While Rolfe continued to work with his crops, Pocahontas was being held captive across the river at Henricus. She was treated well and was provided opportunities to improve her English and learn about Christianity. During this time, she and Rolfe met. He later asked for and received permission to marry her. On April 5, 1614, Rolfe wed Pocahontas in a Christian ceremony and the newlyweds lived at Varina Farms for two years where their son was born.

Following their marriage, the Virginia Company began laying plans to take Pocahontas to London to visit. One of the goals of the company was the conversion of Indians to Christianity and her conversion and subsequent marriage to Rolfe was considered a success story. In 1616, the Rolfes took their infant son and spent several months in London. During this time, they spent time with Rolfe’s family in addition to attending numerous social events where Pocahontas was received like visiting royalty.

Unfortunately, when the Rolfe family began their journey home to Virginia, Pocahontas became deathly ill. She did not survive her illness and was buried in England. Their son, Thomas, survived and remained in England while John Rolfe returned to his plantation in Virginia.

Return to Virginia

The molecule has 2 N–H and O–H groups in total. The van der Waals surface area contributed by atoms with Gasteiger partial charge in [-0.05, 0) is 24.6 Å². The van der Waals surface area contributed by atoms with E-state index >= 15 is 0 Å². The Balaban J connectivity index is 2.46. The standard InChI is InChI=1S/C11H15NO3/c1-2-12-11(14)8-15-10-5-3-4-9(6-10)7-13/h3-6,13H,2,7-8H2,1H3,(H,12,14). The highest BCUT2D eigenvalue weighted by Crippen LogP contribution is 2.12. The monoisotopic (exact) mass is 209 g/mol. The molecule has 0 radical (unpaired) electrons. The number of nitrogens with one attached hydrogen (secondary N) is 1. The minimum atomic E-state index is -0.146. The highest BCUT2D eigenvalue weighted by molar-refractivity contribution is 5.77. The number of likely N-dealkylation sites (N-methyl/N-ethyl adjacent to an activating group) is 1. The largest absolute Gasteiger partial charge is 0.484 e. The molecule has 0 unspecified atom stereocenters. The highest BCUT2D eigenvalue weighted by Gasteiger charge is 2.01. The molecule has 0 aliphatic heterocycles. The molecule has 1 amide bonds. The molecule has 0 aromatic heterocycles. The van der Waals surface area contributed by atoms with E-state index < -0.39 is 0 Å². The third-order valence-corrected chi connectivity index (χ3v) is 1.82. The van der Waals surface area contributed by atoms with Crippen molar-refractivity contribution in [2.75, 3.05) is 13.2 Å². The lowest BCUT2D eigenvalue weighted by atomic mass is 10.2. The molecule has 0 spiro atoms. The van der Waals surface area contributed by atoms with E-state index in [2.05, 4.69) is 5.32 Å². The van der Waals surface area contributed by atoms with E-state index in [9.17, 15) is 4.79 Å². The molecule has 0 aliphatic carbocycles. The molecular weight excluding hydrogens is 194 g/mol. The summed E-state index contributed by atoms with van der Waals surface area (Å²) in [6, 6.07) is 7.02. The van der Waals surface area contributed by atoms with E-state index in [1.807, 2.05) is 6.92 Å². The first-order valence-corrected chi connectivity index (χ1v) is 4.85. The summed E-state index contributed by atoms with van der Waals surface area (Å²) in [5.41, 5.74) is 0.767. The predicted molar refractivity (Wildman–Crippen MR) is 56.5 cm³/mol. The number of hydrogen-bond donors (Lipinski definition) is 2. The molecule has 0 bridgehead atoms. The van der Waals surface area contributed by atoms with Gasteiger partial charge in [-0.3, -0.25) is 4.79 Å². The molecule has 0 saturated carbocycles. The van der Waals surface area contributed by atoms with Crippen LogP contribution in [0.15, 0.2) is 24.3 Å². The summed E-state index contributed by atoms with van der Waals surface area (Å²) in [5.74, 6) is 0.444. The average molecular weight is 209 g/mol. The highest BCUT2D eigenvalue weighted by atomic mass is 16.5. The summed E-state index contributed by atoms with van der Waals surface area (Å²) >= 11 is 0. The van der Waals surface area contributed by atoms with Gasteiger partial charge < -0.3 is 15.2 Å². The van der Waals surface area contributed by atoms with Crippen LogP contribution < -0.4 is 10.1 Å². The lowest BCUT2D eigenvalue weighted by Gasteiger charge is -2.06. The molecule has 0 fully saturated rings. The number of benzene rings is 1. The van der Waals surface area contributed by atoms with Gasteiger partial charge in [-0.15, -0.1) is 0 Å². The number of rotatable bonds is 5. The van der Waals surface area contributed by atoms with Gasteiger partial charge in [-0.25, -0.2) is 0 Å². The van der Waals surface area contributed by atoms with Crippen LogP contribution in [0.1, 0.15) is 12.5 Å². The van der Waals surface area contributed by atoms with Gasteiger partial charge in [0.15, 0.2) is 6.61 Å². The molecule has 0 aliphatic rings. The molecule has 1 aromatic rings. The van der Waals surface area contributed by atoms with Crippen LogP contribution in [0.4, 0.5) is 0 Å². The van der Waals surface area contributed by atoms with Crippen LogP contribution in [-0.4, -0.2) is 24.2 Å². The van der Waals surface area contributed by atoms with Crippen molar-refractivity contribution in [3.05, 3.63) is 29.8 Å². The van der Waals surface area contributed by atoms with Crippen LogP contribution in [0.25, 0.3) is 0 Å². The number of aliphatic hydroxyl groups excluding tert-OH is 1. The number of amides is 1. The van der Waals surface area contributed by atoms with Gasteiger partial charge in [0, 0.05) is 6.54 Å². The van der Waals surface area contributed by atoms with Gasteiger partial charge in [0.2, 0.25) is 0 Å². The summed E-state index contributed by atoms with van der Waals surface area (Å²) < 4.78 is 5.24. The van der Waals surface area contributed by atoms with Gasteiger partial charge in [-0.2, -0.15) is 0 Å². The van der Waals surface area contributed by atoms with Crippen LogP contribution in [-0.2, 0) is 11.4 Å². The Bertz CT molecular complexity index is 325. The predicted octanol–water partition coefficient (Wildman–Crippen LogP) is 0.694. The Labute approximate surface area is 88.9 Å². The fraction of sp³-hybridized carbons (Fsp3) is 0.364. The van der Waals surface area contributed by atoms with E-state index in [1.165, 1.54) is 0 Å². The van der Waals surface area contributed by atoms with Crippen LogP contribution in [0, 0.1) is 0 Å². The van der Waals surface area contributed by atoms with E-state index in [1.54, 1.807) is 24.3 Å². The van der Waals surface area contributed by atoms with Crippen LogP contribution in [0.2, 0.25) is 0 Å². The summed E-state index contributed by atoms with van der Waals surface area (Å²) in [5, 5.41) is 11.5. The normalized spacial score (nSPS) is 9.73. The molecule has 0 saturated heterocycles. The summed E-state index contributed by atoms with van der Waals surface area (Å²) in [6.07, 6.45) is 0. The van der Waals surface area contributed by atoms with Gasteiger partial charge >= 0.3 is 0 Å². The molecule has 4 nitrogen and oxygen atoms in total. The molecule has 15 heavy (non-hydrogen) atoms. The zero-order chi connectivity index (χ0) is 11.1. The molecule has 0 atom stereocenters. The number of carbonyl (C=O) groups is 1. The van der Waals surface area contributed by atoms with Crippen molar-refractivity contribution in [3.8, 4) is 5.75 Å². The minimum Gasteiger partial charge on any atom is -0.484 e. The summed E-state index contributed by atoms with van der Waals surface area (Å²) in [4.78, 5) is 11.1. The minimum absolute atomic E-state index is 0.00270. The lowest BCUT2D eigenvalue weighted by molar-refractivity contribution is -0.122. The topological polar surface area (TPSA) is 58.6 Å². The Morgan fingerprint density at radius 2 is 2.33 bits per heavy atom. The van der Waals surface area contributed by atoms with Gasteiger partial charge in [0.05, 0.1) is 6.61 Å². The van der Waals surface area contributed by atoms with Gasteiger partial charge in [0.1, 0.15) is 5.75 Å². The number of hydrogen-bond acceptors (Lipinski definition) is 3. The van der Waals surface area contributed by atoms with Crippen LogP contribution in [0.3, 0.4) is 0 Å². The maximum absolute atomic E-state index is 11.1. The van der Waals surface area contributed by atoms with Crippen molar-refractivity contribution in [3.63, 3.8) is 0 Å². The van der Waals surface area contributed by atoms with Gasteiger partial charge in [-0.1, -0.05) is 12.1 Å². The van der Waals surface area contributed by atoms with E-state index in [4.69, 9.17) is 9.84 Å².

Rolfe returned to Virginia and continued his work with tobacco exports. After returning to his plantation, he later married Jane Pierce and the couple had a daughter named Elizabeth. In 1622, Rolfe died following an Indian attack on his plantation. It is uncertain whether he was killed by Indians or died from illness after the attack.

Rolfe’s heritage and legacy was considerable. Many prominent figures in American history trace their genealogy back to John Rolfe. Thanks to his marriage to Pocahontas and their son, several “first families” of Virginia have roots descending from Rolfe and Pocahontas. Centuries later, Rolfe’s influence is still seen in Virginia in the numerous roads, cities, and schools named after him.

Perhaps even more important, his success with tobacco generated a cash crop that made the Virginia Company and the Jamestown settlement profitable. In fact, his strain of tobacco became a mainstay of the Virginia economy for generations. Even today, tobacco is a significant part of Virginia agriculture. His marriage to Pocahontas calmed relations between the local Indians and the colonists for several years, giving the settlers time to establish a stronger presence in Virginia. While the peace did not last, it was critical for the long-term survival and success of the colony.

Rolfe’s influence on the developing colonies was significant. Through his life and work, he developed a financial foundation serving the colony for generations to come. Through his marriage to Pocahontas, he helped establish a period of peace critical to the development of the growing colony. While overshadowed by the legend of Pocahontas, Rolfe had an even greater influence on Virginia, which has lasted for centuries.

One response to “John Rolfe”

  1. Carol Bolding Sykes says:

    I am a descendant of John Rolfe and Pocahontas and have been researching the lives of these earliest inhabitants of the Virginia colony. I am interested in how their lives intertwined.